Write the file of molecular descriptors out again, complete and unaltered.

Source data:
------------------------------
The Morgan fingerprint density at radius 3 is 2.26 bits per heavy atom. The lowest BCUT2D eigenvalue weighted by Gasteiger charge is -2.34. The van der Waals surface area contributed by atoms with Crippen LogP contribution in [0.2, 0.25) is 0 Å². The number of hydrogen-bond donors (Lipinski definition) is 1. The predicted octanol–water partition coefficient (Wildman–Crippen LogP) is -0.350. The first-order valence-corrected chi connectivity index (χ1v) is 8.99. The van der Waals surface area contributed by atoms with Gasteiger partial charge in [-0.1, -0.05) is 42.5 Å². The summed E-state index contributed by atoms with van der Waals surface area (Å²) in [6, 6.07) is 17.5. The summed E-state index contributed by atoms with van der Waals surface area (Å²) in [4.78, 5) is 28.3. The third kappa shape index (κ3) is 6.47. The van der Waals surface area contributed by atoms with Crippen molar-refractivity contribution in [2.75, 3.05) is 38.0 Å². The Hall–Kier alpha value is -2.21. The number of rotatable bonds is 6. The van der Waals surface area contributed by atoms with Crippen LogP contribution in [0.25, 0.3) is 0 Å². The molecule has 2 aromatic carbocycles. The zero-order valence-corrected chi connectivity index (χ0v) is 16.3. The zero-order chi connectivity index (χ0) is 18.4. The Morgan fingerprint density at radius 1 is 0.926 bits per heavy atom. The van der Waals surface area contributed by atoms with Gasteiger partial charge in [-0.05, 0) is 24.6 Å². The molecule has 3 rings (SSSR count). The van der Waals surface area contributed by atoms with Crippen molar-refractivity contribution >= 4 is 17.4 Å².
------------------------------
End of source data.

The Morgan fingerprint density at radius 3 is 2.26 bits per heavy atom. The lowest BCUT2D eigenvalue weighted by Gasteiger charge is -2.34. The van der Waals surface area contributed by atoms with Crippen LogP contribution in [0.2, 0.25) is 0 Å². The number of hydrogen-bond donors (Lipinski definition) is 1. The predicted octanol–water partition coefficient (Wildman–Crippen LogP) is -0.350. The first-order valence-corrected chi connectivity index (χ1v) is 8.99. The van der Waals surface area contributed by atoms with Gasteiger partial charge in [-0.1, -0.05) is 42.5 Å². The summed E-state index contributed by atoms with van der Waals surface area (Å²) in [6, 6.07) is 17.5. The summed E-state index contributed by atoms with van der Waals surface area (Å²) in [4.78, 5) is 28.3. The third kappa shape index (κ3) is 6.47. The van der Waals surface area contributed by atoms with Crippen molar-refractivity contribution in [2.75, 3.05) is 38.0 Å². The Hall–Kier alpha value is -2.21. The number of rotatable bonds is 6. The van der Waals surface area contributed by atoms with Crippen LogP contribution in [0.25, 0.3) is 0 Å². The molecule has 2 aromatic carbocycles. The zero-order valence-corrected chi connectivity index (χ0v) is 16.3. The zero-order chi connectivity index (χ0) is 18.4. The Morgan fingerprint density at radius 1 is 0.926 bits per heavy atom. The van der Waals surface area contributed by atoms with Gasteiger partial charge in [-0.05, 0) is 24.6 Å². The molecule has 3 rings (SSSR count). The van der Waals surface area contributed by atoms with Crippen molar-refractivity contribution >= 4 is 17.4 Å².